Here is the full transcript of author Lynne Franklin’s talk: Reading Minds Through Body Language @ TEDxNaperville conference. This event happened on November 10, 2017.
Lynne Franklin – Persuasive Communicator
Hi, I’m Lynne Franklin. I have one question for you. How would you like to be a mind reader?
Because part of me is thinking I bet your mind’s thinking that’s not going to happen.
Here’s the truth. People’s brains process information they think in three different ways. And their body language will tell you all day long what their primary style is. You just need to know what to look for and what to do when you see it.
And it’s not one of those where she’s leaning back, her arms across, she’s frowning so she must be unhappy. It’s actually understanding how their brains work and then presenting your information in a way that people can see it, hear it, and feel it, and increase the chances that they’ll say yes to whatever you’re proposing, and also decrease the chances that you’ll do something stupid. Like this!
Back in my 20s, before I knew any of this stuff, I had a client who was a corporate controller. And he would sit across from me in meetings and he was always looking down with the occasional glance up.
And I thought, “Okay. Well, he’s a numbers guy. He just feels comfortable looking at the numbers.”
And then as time went on, I thought, well, you know he’s just socially inept and he doesn’t know how to give me eye contact.
And finally because I was young and stupid, I thought every time he’s looking up, he’s looking at my chest and I’m offended. And there was one point I actually went to meeting and went, “Excuse me. I’m up here.”
Ooh! Yeah talk about judgmental.
Here’s the scoop. This guy’s brain worked in a way that he was never going to give me eye contact. And no matter how many times I modeled the behavior I wanted him to use, all that did was make both of us feel uncomfortable.
So how can you tell — how can you read people’s body language to read your minds?
We’re going to show you right now, and that means I’m going to bring out our first body language model: James. Thank you James.
James represents 75% of the world. You didn’t know this about James but James is a looker. What that means is that James’s brain thinks in pictures and images — in pictures and images.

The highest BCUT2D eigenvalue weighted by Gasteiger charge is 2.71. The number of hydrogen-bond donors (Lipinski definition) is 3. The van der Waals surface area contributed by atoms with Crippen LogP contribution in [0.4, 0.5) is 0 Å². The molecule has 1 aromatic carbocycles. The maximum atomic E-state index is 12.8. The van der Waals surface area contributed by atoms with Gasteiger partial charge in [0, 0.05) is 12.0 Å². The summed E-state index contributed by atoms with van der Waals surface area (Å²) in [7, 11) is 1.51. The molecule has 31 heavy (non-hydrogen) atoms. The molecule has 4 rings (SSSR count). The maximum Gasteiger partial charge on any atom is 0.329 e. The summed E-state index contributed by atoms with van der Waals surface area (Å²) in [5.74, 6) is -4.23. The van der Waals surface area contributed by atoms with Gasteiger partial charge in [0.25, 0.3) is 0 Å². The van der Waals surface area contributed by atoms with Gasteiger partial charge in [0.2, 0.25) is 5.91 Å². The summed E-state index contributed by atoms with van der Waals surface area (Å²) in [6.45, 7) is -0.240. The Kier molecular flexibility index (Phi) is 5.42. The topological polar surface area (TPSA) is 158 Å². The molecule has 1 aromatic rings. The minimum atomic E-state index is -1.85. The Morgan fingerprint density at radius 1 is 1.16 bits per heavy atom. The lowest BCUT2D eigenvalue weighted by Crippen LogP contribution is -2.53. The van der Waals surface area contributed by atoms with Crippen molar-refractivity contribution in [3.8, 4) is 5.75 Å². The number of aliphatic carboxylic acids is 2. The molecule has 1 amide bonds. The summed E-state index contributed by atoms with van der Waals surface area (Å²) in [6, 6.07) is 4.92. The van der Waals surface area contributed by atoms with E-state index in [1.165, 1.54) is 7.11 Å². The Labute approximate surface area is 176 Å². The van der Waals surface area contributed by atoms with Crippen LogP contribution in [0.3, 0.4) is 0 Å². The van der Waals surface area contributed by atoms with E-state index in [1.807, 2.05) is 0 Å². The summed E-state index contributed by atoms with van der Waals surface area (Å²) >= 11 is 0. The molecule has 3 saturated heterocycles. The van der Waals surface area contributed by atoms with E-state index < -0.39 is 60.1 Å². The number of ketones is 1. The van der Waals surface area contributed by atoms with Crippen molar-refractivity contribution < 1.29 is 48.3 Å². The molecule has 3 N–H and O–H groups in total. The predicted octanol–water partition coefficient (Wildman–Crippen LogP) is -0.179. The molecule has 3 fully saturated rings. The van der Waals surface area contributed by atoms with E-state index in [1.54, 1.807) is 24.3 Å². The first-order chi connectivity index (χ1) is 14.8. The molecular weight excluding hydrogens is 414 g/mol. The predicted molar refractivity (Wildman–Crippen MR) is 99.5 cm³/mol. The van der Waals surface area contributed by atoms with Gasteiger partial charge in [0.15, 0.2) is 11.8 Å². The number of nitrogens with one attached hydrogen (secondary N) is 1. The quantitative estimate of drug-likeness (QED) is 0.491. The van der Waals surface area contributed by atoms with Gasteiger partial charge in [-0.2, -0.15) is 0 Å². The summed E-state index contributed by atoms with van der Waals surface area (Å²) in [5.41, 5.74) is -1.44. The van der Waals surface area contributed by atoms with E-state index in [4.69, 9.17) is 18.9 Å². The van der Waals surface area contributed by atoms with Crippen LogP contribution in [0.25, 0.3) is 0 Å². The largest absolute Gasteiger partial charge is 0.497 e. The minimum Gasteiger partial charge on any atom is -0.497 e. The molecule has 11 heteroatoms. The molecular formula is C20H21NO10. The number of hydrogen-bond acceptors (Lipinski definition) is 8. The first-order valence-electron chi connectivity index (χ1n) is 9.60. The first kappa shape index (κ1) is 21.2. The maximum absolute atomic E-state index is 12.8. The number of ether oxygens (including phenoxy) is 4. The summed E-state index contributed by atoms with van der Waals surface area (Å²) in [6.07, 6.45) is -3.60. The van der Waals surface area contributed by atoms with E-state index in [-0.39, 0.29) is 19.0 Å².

And here’s how we can tell that James is a looker from his body language. First thing, he stands up tall. He has good posture.
Second, he’s dressed well because appearance is important to lookers.
The next thing you’ll notice about James is that he holds a little stress in his shoulders. Lift up your shoulders a little bit. Yeah, keeps all the stress there.
Next thing you’ll notice he has wrinkles in his forehead, because James looks up when he remembers something he has seen and he looks up more often than most of us do.
Next thing you notice about James is that he has thin lips, suck them in. And you know this is a chicken and egg thing. We’re not quite sure why lookers have thin lips but most of them do.
And the other thing about lookers is they give you lots of eye contact. Look at him, look at him, look at him. All of them. Look at all of them. Thanks James.
Okay now that you know that James is a looker, here are the two things you do to build rapport with him.
The first is that you give him lots of eye contact, because he literally believes if you do not look at him, you are not paying attention to him and you are ignoring him.
The second thing you do with lookers is you give them words that have a visual component to it. I see what you mean, or look at this. Or let’s picture working together this way.
So you use the type of language that is going on in James’s brain. Those are Lookers. 75% of people in the world.
Our next body language model is Marge. And Marge represents 20% of the people in the world. Marge is a listener. What this means is that Marge’s brain thinks in words and sounds, in words and sounds. And this is the body language that you will see in a listener.
First, Marge, not as well dressed as James, because appearance is not as important to her. Sorry Marge.
Next, Marge has a tendency to look down into the left because that’s where you look when you are remembering something you have heard.